3D-printed Robohand helps children
born without fingers


News: a prosthetic hand designed for people with missing fingers has been made available to download from the 3D-printing design database Thingiverse (+ movie).

Dubbed Robohand, the prosthesis was conceived by Richard Van As, a South African carpenter who lost four fingers from his right hand in a work accident.


He got in touch with Ivan Owen, a mechanical props designer from the USA, and the pair designed a set of mechanical fingers printed from plastic with a Replicator 2 desktop 3D printer, donated by Makerbot.


"[The Makerbot] dramatically increased the speed at which we could prototype and try out ideas, and gave us the ability to both hold a physical copy of the exact same thing, even though we were separated by 10,000 miles," says Van As in the movie.


They then tried making a complete hand for a child with amniotic band syndrome, a condition that causes babies to be born with missing or severely shortened fingers.


The resulting Robohand is worn around the wrist and lower arm like a gauntlet and driven by the motion of the wrist.


Bending the wrist forwards causes the cabling to pull the fingers closed, while moving it back releases the fingers.


The digits, knuckle block and wrist hinges are all printed by the Makerbot and joined by cabling and stainless steel bolts, all of which are easy to find and replace.

Prototypes of the Robohand in different sizes

"With the Makerbot, as [the child] grows, all we do is scale it up and print him another one, and the hardware just gets taken from that and put on the new hand," explains Van As, adding that old hands can then be reused by other children.


The 3D print files for the Robohand are open source and available to print from the Thingiverse website.


Other uses of 3D printing in medicine include a 3D-printed bionic ear that can hear radio frequencies beyond a human's normal range.

We recently reported on the possibility of printing human organs in Print Shift, our one-off publication about the emerging technology – see all 3D printing news or see design for healthcare.

  • Great potential, but why can’t it look good? Looks like something found in the backyard. Embarrassing.

    • Klaus

      Why can’t it look good? I’m sorry Omri, but I think you are missing the point here. This may be even a prototype, it may be “simple”, but it’s working and I don’t think beauty was crucial in the design process. A designer would probably make it look better, but what would be the costs?

      It works, it’s almost free, it could improve the quality of life of the people who need it.
      This is what design should be more about, not just good looking, cool, signed stuff.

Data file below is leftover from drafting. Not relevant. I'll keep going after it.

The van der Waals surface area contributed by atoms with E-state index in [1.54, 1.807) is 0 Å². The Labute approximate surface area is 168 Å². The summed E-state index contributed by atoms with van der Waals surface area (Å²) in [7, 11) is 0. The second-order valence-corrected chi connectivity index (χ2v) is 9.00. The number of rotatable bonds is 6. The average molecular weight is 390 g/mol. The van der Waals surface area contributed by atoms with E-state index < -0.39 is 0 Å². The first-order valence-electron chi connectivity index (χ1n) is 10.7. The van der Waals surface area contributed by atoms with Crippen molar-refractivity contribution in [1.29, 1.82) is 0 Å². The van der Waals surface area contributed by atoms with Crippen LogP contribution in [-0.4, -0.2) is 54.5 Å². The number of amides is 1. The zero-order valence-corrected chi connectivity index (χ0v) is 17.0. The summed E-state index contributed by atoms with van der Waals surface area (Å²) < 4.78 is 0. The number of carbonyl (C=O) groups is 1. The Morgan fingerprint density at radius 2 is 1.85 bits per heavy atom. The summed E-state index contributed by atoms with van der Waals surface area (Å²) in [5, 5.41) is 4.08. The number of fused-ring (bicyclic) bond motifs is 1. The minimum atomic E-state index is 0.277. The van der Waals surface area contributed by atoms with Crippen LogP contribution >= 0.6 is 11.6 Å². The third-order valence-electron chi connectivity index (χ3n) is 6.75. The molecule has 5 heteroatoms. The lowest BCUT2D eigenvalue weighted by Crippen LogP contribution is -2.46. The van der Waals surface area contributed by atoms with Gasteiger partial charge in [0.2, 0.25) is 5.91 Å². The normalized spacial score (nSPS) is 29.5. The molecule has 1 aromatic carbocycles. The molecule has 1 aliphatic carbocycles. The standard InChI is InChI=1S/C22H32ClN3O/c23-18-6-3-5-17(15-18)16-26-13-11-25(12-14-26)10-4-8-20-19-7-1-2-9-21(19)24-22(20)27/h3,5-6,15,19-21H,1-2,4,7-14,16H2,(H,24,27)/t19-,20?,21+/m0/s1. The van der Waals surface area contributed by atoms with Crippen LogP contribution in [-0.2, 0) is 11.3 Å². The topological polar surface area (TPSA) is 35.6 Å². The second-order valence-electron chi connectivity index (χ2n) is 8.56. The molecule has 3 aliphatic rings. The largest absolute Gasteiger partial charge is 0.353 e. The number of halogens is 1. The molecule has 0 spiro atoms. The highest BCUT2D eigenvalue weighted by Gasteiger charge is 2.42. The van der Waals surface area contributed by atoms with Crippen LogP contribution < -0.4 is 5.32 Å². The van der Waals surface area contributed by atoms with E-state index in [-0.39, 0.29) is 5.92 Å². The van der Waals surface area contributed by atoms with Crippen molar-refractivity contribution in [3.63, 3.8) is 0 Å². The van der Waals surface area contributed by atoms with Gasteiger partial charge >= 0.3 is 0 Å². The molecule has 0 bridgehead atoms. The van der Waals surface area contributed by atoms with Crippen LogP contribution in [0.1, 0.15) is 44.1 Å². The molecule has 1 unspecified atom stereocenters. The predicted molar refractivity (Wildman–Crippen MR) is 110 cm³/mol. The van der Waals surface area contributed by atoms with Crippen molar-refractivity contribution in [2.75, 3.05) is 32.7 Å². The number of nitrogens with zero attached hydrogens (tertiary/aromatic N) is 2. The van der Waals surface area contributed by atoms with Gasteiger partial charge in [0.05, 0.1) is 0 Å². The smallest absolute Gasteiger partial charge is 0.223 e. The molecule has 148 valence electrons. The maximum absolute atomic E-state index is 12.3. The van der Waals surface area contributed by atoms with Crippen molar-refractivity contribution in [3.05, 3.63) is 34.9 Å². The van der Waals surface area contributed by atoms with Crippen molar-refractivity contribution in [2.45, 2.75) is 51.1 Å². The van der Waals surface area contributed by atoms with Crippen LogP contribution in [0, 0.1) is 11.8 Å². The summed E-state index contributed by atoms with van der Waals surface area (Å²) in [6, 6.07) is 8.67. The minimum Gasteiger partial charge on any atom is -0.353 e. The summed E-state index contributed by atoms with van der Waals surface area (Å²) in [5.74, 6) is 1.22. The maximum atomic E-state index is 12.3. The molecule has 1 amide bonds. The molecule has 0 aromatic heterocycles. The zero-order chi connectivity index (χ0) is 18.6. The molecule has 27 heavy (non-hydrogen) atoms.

• rohtmuz

      Is the concept not more important than looking good?

      In my opinion it is beautiful, look at the expressions on the children’s faces – they clearly think it’s cool. It allows them to do something they couldn’t do without this technology.

    • Allan

      It's beautiful functionality.

    • Jimi

      No problem, Omri. Just design and print a better looking one yourself.

    • Jamie

      Embarrassing? It’s amazing that they can help childeren like this. It’s not about the look but the use of the hand they were born with.

  • mmmhhh

    Please tell me this is happening.

  • Dom

    Finally, an actual application for 3D printing.

  • Gar

    What a great story. Great to see technology empowering people.

  • paperblg

    And yet on the other hand (mind the pun), other people are using rapid prototyping to print guns.

    • Which shows technology is never inherently ‘good’ or ‘bad’ in itself. It’s how we choose to use it that matters :)

  • étienne

    Dear Wiki Weapon, watch and learn.

  • rohtmuz

    A much better use of 3D printing than making weapons, this is brilliant. Glad to see someone making the most of a new technology.

  • This is incredible. Absolutely beautiful – those children are so excited to be able to use their hands – and to have Robohands! Let their imaginations run wild. I love that this is such an accessible tool, and that it’s so quick and simple to make. It’s also nothing short of award winning humanist technology. Congratulations to those involved for improving the quality of life for innumerable people in the future – so impressed that the design is available online to anyone with access to a 3D printer!

  • _FA

    Stunning! Thumbs up!

  • Ambede

    This is such a wonderful idea and the fact that it is so easy to make fills me with hope that it will be used extensively very quickly – love the look on the kids faces – good stuff.

  • betarice

    The little kid has such a cute grin.

    A thought: when I design my one, I’m going to give it crazy features, not just fingers! Maybe six fingers, maybe a Dremel attachment…

  • Ofer

    I’m glad you noted this is much better than a gun. Now please apply this insight to all life and use talent for good purpose. What I’m saying is that money is not a purpose; the good of the world is a purpose so crave for it.